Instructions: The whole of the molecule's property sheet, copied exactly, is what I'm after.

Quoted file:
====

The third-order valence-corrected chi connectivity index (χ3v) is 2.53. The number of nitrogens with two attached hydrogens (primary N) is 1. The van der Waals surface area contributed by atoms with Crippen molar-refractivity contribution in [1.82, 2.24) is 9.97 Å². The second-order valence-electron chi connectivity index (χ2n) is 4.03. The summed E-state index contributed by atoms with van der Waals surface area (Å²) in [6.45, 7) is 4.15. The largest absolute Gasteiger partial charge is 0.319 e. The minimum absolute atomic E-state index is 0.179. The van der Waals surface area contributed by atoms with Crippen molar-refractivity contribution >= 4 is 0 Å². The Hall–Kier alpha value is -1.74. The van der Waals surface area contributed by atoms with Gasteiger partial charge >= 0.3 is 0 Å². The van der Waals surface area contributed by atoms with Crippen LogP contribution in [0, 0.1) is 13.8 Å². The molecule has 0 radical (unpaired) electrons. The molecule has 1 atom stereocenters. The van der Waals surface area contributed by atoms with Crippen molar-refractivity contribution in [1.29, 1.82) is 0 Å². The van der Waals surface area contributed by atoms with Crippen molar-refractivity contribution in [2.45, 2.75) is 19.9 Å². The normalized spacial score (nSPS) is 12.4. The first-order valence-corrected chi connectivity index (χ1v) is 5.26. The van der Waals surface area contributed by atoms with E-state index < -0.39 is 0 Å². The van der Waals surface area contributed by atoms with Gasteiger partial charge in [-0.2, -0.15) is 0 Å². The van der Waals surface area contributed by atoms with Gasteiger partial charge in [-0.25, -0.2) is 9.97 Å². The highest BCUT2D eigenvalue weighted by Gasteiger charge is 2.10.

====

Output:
The third-order valence-corrected chi connectivity index (χ3v) is 2.53. The number of nitrogens with two attached hydrogens (primary N) is 1. The van der Waals surface area contributed by atoms with Crippen molar-refractivity contribution in [1.82, 2.24) is 9.97 Å². The second-order valence-electron chi connectivity index (χ2n) is 4.03. The summed E-state index contributed by atoms with van der Waals surface area (Å²) in [6.45, 7) is 4.15. The largest absolute Gasteiger partial charge is 0.319 e. The minimum absolute atomic E-state index is 0.179. The van der Waals surface area contributed by atoms with Crippen molar-refractivity contribution >= 4 is 0 Å². The Hall–Kier alpha value is -1.74. The van der Waals surface area contributed by atoms with Gasteiger partial charge >= 0.3 is 0 Å². The van der Waals surface area contributed by atoms with Crippen LogP contribution in [0, 0.1) is 13.8 Å². The molecule has 0 radical (unpaired) electrons. The molecule has 1 atom stereocenters. The van der Waals surface area contributed by atoms with Crippen molar-refractivity contribution in [1.29, 1.82) is 0 Å². The van der Waals surface area contributed by atoms with Crippen molar-refractivity contribution in [2.45, 2.75) is 19.9 Å². The normalized spacial score (nSPS) is 12.4. The first-order valence-corrected chi connectivity index (χ1v) is 5.26. The van der Waals surface area contributed by atoms with E-state index < -0.39 is 0 Å². The van der Waals surface area contributed by atoms with Gasteiger partial charge in [-0.2, -0.15) is 0 Å². The van der Waals surface area contributed by atoms with Gasteiger partial charge in [-0.25, -0.2) is 9.97 Å². The highest BCUT2D eigenvalue weighted by Gasteiger charge is 2.10.